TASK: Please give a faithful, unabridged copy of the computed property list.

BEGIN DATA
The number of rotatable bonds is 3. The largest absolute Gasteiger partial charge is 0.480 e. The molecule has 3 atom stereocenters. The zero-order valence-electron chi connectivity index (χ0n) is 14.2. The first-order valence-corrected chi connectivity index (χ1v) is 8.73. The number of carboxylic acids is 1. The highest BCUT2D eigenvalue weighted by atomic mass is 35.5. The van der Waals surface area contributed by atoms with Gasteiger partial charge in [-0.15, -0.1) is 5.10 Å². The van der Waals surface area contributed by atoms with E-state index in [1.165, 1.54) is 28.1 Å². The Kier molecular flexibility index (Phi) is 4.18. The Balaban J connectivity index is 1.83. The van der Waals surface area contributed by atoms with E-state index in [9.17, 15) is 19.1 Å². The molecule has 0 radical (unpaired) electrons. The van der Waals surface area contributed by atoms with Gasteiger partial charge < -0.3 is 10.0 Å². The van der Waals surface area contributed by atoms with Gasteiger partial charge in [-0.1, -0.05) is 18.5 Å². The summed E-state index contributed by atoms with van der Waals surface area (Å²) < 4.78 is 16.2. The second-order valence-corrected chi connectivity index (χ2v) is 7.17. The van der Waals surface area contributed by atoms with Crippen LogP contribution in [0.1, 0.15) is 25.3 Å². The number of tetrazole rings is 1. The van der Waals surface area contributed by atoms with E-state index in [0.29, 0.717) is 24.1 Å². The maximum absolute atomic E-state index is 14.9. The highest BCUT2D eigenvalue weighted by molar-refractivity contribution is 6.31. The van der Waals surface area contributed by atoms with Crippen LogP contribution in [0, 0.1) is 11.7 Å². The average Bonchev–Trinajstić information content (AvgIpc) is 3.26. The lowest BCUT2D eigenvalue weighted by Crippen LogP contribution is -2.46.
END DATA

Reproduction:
The number of rotatable bonds is 3. The largest absolute Gasteiger partial charge is 0.480 e. The molecule has 3 atom stereocenters. The zero-order valence-electron chi connectivity index (χ0n) is 14.2. The first-order valence-corrected chi connectivity index (χ1v) is 8.73. The number of carboxylic acids is 1. The highest BCUT2D eigenvalue weighted by atomic mass is 35.5. The van der Waals surface area contributed by atoms with Gasteiger partial charge in [-0.15, -0.1) is 5.10 Å². The van der Waals surface area contributed by atoms with E-state index in [1.165, 1.54) is 28.1 Å². The Kier molecular flexibility index (Phi) is 4.18. The Balaban J connectivity index is 1.83. The van der Waals surface area contributed by atoms with E-state index in [9.17, 15) is 19.1 Å². The molecule has 0 radical (unpaired) electrons. The van der Waals surface area contributed by atoms with Gasteiger partial charge < -0.3 is 10.0 Å². The van der Waals surface area contributed by atoms with Gasteiger partial charge in [-0.1, -0.05) is 18.5 Å². The summed E-state index contributed by atoms with van der Waals surface area (Å²) < 4.78 is 16.2. The second-order valence-corrected chi connectivity index (χ2v) is 7.17. The van der Waals surface area contributed by atoms with Crippen LogP contribution in [0.1, 0.15) is 25.3 Å². The number of tetrazole rings is 1. The van der Waals surface area contributed by atoms with E-state index in [0.29, 0.717) is 24.1 Å². The maximum absolute atomic E-state index is 14.9. The highest BCUT2D eigenvalue weighted by molar-refractivity contribution is 6.31. The van der Waals surface area contributed by atoms with Crippen LogP contribution in [0, 0.1) is 11.7 Å². The average Bonchev–Trinajstić information content (AvgIpc) is 3.26. The lowest BCUT2D eigenvalue weighted by Crippen LogP contribution is -2.46.